The summer male Cape May Warbler has a brown back, yellowish rump and dark brown crown. The underparts are yellow, streaked black, giving rise to the bird's scientific name. The throat and nape are bright yellow and the face is chestnut with a black eyestripe. There is a narrow white wing bar.
Other plumages resemble washed-out versions of the summer male, and, in particular, lack the strong head pattern. The yellowish rump and, at least indications of the white wing bar, are always present.
This species is insectivorous, and lays larger clutches in years when Spruce Budworm is abundant. It picks insects up from the tips of conifer branches or flies out to catch insects in flight. Cape May Warbler also feed on berry juice and nectar in winter, and has, uniquely for a warbler, a tubular tongue to facilitate this action.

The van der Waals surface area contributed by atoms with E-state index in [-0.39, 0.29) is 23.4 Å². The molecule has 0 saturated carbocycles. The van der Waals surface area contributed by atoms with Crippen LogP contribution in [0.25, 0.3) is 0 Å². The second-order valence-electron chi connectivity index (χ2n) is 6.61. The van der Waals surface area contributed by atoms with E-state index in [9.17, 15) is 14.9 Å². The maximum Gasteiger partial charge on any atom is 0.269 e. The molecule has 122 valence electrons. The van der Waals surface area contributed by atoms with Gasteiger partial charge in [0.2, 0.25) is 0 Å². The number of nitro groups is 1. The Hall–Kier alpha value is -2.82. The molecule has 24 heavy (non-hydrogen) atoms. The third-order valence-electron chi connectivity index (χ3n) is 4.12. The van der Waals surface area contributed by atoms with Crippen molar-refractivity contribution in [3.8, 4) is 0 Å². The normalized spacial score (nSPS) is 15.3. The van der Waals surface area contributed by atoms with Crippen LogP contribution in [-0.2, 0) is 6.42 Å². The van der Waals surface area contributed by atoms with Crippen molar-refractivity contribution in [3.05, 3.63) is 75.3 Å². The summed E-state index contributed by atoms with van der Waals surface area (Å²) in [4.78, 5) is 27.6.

The song of the Cape May Warbler is a simple repetition of high tsi notes. The call is a thin sip. This bird usually sings from high perches.